Mary's Vietnamese Restaurant
Rt. 16, Harmon (across Iglesia ni Christo)

Whenever I'm asked for my recommendation for a good Vietnamese restaurant, my first suggestion is Mary's Vietnamese in Harmon. This cash-only eatery does a lot of business, with much of it take-out. They have the best Fresh Lumpia ($6), served with owner Mary To's hoisin peanut sauce, laced with crushed boonie peppers and shredded carrots. Mary's fresh lumpia taste like no other, and when all of the fresh ingredients including the shrimp, chunks of chicken, rice noodles, lettuce, and spicy chives combine in your mouth, you're guaranteed to get a "Wow!" experience.

Another top seller are Mary's Fried Pork Chops ($7.50), which are amongst the island's best and I have this on good authority from my Vietnamese food consultant, Vivian B. You get two large golden-brown chops that have been marinated in a special sauce then fried to juicy perfection. These are served on a mound of steamed rice and come with a pile of lettuce layered with sliced local cucumbers. Her finadene is made with a sizable dollop of crushed pepper which makes it a pika finedene sauce you'll savor for while after. That's the one thing Mary's will do for you...leave a lingering taste in your mouth that'll have you coming back for more!

Tumon Bay Lobster Bar & Grill
2nd Floor, La Isla Plaza

If you like steak and seafood, you probably won't be disappointed with the large selection of entrees at Tumon Bay Lobster & Grill! This unique destination offers one of the island's best dining experiences since it offers both outdoor seating in an open air garden on a deck overlooking San Vitores Road as well as indoor seating if you prefer the comfort of air-conditioning.

Of course, the steaks are Certified Angus Beef and the seafood (lobster tails, Maine lobster, and Alaska King Crab legs) is of a high quality as well. The nightly entertainment is one big draw and the night I was there I was mesmerized by the sultry, soulful singing of Natalia Faculo, who performs solo with an acoustic guitar. She is an incredible talent whose singing enhances the ambiance.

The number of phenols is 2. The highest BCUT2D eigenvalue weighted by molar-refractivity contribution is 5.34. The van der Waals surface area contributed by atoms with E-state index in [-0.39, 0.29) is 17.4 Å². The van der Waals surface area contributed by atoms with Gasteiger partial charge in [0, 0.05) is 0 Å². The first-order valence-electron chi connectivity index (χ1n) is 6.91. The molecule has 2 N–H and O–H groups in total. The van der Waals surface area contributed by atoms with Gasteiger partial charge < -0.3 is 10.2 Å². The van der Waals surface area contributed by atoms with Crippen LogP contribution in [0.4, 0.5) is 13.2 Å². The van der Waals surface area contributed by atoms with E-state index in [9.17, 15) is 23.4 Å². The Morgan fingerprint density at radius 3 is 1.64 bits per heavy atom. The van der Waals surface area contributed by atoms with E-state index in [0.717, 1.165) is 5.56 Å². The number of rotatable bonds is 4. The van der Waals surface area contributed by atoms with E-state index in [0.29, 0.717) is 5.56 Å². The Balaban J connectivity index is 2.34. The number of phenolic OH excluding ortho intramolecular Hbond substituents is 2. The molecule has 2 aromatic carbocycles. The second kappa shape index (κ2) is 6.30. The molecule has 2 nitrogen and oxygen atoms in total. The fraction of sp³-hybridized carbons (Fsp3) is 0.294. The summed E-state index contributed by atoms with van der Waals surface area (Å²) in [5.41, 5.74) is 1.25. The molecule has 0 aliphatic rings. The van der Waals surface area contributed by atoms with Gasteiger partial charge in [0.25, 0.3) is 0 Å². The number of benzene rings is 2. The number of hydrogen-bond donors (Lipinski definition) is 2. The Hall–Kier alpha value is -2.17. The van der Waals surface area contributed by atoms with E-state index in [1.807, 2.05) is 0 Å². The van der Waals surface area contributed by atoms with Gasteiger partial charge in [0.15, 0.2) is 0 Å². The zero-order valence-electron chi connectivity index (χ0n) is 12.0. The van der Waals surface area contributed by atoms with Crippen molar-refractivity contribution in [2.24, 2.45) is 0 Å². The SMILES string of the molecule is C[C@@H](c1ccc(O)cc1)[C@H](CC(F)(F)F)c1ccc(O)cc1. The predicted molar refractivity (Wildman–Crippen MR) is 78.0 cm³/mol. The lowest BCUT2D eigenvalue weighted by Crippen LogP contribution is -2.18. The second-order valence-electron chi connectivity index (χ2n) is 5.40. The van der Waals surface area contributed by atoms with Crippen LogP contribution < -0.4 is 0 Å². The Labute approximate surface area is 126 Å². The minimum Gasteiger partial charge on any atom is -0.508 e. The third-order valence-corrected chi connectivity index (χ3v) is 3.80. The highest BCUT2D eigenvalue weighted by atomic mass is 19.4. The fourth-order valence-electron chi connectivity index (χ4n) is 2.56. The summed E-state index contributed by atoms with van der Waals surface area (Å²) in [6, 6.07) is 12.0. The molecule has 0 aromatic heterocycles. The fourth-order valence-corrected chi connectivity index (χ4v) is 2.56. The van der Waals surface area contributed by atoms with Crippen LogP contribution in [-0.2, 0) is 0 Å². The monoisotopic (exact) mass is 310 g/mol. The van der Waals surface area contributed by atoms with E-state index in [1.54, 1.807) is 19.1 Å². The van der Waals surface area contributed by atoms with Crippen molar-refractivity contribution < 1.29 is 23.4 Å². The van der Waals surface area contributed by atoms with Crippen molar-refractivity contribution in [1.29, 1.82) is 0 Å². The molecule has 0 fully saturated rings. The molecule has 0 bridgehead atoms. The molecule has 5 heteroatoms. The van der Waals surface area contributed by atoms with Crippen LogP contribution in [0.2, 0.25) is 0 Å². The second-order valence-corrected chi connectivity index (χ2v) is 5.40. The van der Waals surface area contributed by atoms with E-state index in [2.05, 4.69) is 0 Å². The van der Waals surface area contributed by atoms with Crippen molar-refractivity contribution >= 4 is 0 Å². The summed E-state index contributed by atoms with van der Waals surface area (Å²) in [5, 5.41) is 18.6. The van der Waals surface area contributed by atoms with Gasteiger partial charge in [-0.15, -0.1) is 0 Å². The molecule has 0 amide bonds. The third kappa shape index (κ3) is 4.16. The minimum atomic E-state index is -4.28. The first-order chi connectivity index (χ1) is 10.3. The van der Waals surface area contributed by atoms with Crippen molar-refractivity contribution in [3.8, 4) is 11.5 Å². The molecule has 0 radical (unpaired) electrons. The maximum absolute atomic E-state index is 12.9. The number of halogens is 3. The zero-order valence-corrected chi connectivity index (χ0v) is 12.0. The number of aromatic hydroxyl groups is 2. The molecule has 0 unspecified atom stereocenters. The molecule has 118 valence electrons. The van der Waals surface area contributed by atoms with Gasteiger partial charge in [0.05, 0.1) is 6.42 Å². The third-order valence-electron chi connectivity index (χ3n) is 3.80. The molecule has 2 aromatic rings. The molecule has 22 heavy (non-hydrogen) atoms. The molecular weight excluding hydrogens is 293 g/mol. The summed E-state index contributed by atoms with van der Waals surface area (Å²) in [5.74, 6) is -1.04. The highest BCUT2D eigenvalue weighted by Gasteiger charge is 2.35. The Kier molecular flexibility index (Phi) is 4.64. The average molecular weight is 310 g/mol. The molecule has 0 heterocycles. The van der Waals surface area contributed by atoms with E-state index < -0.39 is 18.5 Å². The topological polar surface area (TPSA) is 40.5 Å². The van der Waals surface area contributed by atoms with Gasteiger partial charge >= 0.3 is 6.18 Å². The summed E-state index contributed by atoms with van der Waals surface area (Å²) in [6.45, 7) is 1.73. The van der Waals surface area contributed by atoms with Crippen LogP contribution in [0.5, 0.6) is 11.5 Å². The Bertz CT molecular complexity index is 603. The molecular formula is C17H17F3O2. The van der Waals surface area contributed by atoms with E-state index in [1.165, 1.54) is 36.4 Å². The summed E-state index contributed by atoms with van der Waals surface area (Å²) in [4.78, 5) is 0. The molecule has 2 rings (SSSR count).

We began with two starters, Beef Kelaguen ($7.95) and Coconut Shrimp ($7.95). These are both quite good (other kelaguens to try are the shrimp, fish, and chicken). The Coconut Shrimp come with a tangy sweet chili sauce.

In case you didn't know, Tumon Bay Lobster & Grill is one of the few remaining places that serves Seafood Chowder in a bread bowl ($6.95), which is a meal in itself!

For dinner, I had the Tenderloin Steak and Lobster Tail Combo ($39.95), served on an over-size platter along with steamed veggies and a baked potato. Your meal also comes with a trip to the salad bar. We had a bottle of the Robert Mondavi Private Selection Cabernet. The steak was a perfectly prepared medium rare and the lobster tail was grilled to a tender sweetness though you can have it steamed if you prefer. Tumon Bay Lobster & Grill is also becoming known for its personable service staff. Kudos to Genevieve, Annie, and Alena for a job well done! Also, compliments to the chef, Jun Estavillo!

PROA Restaurant
San Vitores Rd. (across from GVB and Ypao Beach Park)

I didn't know what to expect when I dropped by PROA Restaurant for lunch. I have eaten my way through most of the menu so I try out their specials, which have always been superlative. When I heard they were serving Fried Parrot fish ($16.95), I was committed! I also ordered the soup ($3.95), which was a Parmesan Cream of Mushroom. I asked for some bread and was delighted to get some fresh baked basil-laced focaccia. The soup was magical...nothing overpowering, just a delight to savor.

The Parrot fish made a breathtaking entrance. The golden-fried finish gave way to steaming white chunks of meat that I splashed with lemon finadene (excellent times two) and took my time enjoying what was the best-tasting parrot fish I've had for lunch since the closing of Y Kusina. This entree also came with a side salad, which had a noteworthy dressing that seemed like a curry vinaigrette.

PROA fills up quickly for lunch so you should either make a reservation or come early (before noon) to assure a seat. This small and still relatively new eatery has been open just over a year, but it has made a deep impression on Guam's culinary landscape and has become a favorite destination for locals and visitors alike.

The service is also on point here, and guests are watched and tended to constantly - it's a place where you just won't be ignored! The view of Ipao Beach and parts of Tumon Bay allow for wistful relaxation and a serious "pause" in the fast-paced frenzy of activity going on up and down Tumon's main artery that fronts PROA. Waxing poetic, I'd describe PROA as both the journey and the destination. It's just the kind of place you'd never forget.

Bon appetit!